I somehow missed the very beginning of this discussion on Usenet, but the topic seemed clear and important enough nonetheless. Apparently several people have had instances in which they believe a SyQuest drive trashed their hard disk (so watch out for roaming SyQuest drives!). No one was able to confirm that the problem was absolutely linked to the drive and there is no reason to believe that the SyQuest mechanisms in general have problems. (For those wary of the SyQuest mechanisms, Iomega now has Bernoulli drives that are probably more reliable given their method of operation.) Some people suggested the possibility, and one with which I’ve fought recently, that there were problems with the SCSI chain which resulted in the damaged hard drives.
Essentially, the SCSI theory is that the first and last devices in the chain must be terminated. Everything else should not be terminated. I think the maximum length of a SCSI chain is 16′, but don’t hold me to that. The problem I ran into involved a Mac Plus, a LaserWriter SC (no termination), a Dataframe XP60 (internally terminated) and a PLI SyQuest drive (also internally terminated). The only way this setup would work was if the XP60 was hooked to either the LaserWriter SC or the PLI Infinity, but not both at once. The LaserWriter only worked when hooked to the XP60 if it wasn’t externally terminated, in defiance of the rules, and the PLI Infinity only worked if it was connected to the XP60 by a short cable, was the last device in the chain, and was turned on first. I tried invoking a few daemons, but they were no more effective than applying the rules.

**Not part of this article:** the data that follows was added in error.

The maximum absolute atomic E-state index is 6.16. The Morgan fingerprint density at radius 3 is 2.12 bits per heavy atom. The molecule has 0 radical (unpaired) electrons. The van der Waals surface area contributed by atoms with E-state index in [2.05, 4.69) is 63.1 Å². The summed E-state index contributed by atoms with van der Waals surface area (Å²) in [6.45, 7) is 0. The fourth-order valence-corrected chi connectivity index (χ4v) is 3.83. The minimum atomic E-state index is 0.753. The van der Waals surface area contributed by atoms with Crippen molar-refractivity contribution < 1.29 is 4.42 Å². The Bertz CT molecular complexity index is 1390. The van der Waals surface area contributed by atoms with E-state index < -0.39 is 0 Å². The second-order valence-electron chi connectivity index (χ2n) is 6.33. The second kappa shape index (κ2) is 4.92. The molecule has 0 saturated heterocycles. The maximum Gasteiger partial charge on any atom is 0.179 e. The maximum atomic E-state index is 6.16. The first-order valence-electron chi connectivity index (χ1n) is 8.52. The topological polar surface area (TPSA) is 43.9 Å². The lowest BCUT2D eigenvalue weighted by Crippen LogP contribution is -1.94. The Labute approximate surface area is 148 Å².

In any event, if you are using a SyQuest drive and are having troubles, try to isolate the drive as much as possible and test it. Some problems are related to the fact that the mechanism is hot and the media doesn’t like the heat (for this reason BMUG (Berkeley Macintosh Users’ Group) recommends the DPI SyQuest drive). Other problems are undoubtedly related to the termination problems I mentioned above, so getting a SyQuest drive with external termination (APS SyQuest drives have been recommended on the net and have external termination) will make your SCSI trial-and-error session more productive. If you already have a drive with internal termination, the company you purchased it from can tell you how to remove the termination resistors, at which point you can buy a normal external terminator and try that. A final possibility is that internal termination takes its power from the drive, whereas external termination gets power from the Mac on some models, at least. Thus, if the SyQuest drive is turned off, the termination might not be working as expected. Of course, all bets are off if you are using a Mac IIfx.
Now that SCSI-2 has been ratified (ratified: to be thrown before the rats, or whatever standards committees do – actually I’m not sure of that except for the fact that the new NeXT machines have SCSI-2) Apple will of course implement it fully in the Mac IV and there will be no more problems. Or at least very few. In the meantime, I’m trying to remember those incantations.